Do I have legal recourse against the seller of the home I am buying if they didn’t fulfill the contract regrding agreed upon repairs?

They agreed to use a licensed electrician to convert aluminum wiring to copper wiring, fix fan boxes and the roof. Upon inspection, none of these things were done as we agreed. Now they are refusing to pay for the work to be done on my terms with contractors that I have picked and paid to give me bids for the work.

Asked on June 24, 2012 under Real Estate Law, Texas


B.H.F., Member, Texas State Bar / FreeAdvice Contributing Attorney

Answered 8 years ago | Contributor

You do have a legal recourse-- how much will depend on the terms of your contract.   What is in writing will control over any verbal terms.  If your contract spelled out certain things to be done, and those things were not done, then you would have a breach of contract claim.  If your contract spelled out certain remedies, then that's what you would be entitled to.  If your contract is silent as to your remedy, then you will be entitled to general damages, which could include the costs for specific performance.  Specific performance is when the seller is made to complete his promise.  Alternatively, you could sue for the funds to hire people to complete the promise.  Before you put out any funds, make sure you look over your purchase contract-- because in the event of any conflicts, that agreement will control.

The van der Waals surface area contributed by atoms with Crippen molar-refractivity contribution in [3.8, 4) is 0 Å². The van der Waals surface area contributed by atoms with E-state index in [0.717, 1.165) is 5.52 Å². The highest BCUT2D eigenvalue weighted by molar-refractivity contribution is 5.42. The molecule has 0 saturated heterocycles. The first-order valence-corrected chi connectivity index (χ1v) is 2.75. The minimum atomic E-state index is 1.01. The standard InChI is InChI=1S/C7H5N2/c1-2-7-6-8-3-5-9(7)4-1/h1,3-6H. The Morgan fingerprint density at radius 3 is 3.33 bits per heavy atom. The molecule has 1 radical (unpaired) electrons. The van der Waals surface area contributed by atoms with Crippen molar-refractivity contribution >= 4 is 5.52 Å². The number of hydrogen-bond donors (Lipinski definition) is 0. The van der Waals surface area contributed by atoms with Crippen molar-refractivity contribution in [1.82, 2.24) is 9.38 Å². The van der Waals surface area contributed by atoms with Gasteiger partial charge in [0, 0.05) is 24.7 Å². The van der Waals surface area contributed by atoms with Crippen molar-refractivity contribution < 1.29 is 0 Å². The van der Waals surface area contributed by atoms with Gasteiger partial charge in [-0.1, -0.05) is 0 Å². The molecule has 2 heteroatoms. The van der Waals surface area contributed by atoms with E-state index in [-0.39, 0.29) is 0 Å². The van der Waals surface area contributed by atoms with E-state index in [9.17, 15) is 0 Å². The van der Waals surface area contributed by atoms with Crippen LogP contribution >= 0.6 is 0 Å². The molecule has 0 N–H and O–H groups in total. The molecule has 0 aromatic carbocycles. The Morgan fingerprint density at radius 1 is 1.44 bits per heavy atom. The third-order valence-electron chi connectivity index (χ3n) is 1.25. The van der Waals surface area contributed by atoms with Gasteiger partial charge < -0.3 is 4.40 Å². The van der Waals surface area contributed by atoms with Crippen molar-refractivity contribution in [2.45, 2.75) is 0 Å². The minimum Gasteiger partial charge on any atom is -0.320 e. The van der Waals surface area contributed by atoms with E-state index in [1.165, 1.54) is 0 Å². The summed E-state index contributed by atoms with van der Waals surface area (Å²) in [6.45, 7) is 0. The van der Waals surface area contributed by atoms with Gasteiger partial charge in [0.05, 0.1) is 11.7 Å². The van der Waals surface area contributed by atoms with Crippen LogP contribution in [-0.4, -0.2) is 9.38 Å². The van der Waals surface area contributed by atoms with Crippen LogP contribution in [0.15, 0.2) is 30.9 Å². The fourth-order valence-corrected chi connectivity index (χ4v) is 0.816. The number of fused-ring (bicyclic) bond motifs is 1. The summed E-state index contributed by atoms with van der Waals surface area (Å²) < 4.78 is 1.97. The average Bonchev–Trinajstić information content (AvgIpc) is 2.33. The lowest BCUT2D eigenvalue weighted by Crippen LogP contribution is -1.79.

IMPORTANT NOTICE: The Answer(s) provided above are for general information only. The attorney providing the answer was not serving as the attorney for the person submitting the question or in any attorney-client relationship with such person. Laws may vary from state to state, and sometimes change. Tiny variations in the facts, or a fact not set forth in a question, often can change a legal outcome or an attorney's conclusion. Although has verified the attorney was admitted to practice law in at least one jurisdiction, he or she may not be authorized to practice law in the jurisdiction referred to in the question, nor is he or she necessarily experienced in the area of the law involved. Unlike the information in the Answer(s) above, upon which you should NOT rely, for personal advice you can rely upon we suggest you retain an attorney to represent you.